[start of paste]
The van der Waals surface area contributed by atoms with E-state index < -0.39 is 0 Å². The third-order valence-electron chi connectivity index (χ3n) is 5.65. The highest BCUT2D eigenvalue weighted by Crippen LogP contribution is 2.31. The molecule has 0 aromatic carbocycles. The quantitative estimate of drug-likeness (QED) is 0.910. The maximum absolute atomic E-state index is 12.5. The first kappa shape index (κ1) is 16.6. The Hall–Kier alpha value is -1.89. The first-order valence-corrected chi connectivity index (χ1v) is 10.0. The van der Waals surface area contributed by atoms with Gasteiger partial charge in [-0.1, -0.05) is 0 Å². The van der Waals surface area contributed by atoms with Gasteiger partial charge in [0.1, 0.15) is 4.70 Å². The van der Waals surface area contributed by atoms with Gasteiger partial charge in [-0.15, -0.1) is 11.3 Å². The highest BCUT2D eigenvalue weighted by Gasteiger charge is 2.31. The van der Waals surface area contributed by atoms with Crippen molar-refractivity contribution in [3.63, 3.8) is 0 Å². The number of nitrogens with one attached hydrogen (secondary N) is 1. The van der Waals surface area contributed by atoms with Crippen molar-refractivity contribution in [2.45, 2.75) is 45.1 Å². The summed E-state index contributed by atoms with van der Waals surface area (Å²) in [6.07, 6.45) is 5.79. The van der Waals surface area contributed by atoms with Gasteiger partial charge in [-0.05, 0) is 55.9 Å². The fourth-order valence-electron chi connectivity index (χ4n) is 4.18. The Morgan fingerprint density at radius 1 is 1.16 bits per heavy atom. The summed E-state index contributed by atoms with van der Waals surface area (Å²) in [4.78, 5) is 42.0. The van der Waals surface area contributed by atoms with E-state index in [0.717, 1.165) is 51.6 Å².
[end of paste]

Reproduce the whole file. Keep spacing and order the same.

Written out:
The van der Waals surface area contributed by atoms with E-state index < -0.39 is 0 Å². The third-order valence-electron chi connectivity index (χ3n) is 5.65. The highest BCUT2D eigenvalue weighted by Crippen LogP contribution is 2.31. The molecule has 0 aromatic carbocycles. The quantitative estimate of drug-likeness (QED) is 0.910. The maximum absolute atomic E-state index is 12.5. The first kappa shape index (κ1) is 16.6. The Hall–Kier alpha value is -1.89. The first-order valence-corrected chi connectivity index (χ1v) is 10.0. The van der Waals surface area contributed by atoms with Gasteiger partial charge in [-0.1, -0.05) is 0 Å². The van der Waals surface area contributed by atoms with Gasteiger partial charge in [0.1, 0.15) is 4.70 Å². The van der Waals surface area contributed by atoms with Gasteiger partial charge in [-0.15, -0.1) is 11.3 Å². The highest BCUT2D eigenvalue weighted by Gasteiger charge is 2.31. The van der Waals surface area contributed by atoms with Crippen molar-refractivity contribution in [3.63, 3.8) is 0 Å². The number of nitrogens with one attached hydrogen (secondary N) is 1. The van der Waals surface area contributed by atoms with Crippen molar-refractivity contribution in [2.45, 2.75) is 45.1 Å². The summed E-state index contributed by atoms with van der Waals surface area (Å²) in [6.07, 6.45) is 5.79. The van der Waals surface area contributed by atoms with Gasteiger partial charge in [-0.05, 0) is 55.9 Å². The fourth-order valence-electron chi connectivity index (χ4n) is 4.18. The Morgan fingerprint density at radius 1 is 1.16 bits per heavy atom. The summed E-state index contributed by atoms with van der Waals surface area (Å²) in [4.78, 5) is 42.0. The van der Waals surface area contributed by atoms with E-state index in [0.717, 1.165) is 51.6 Å².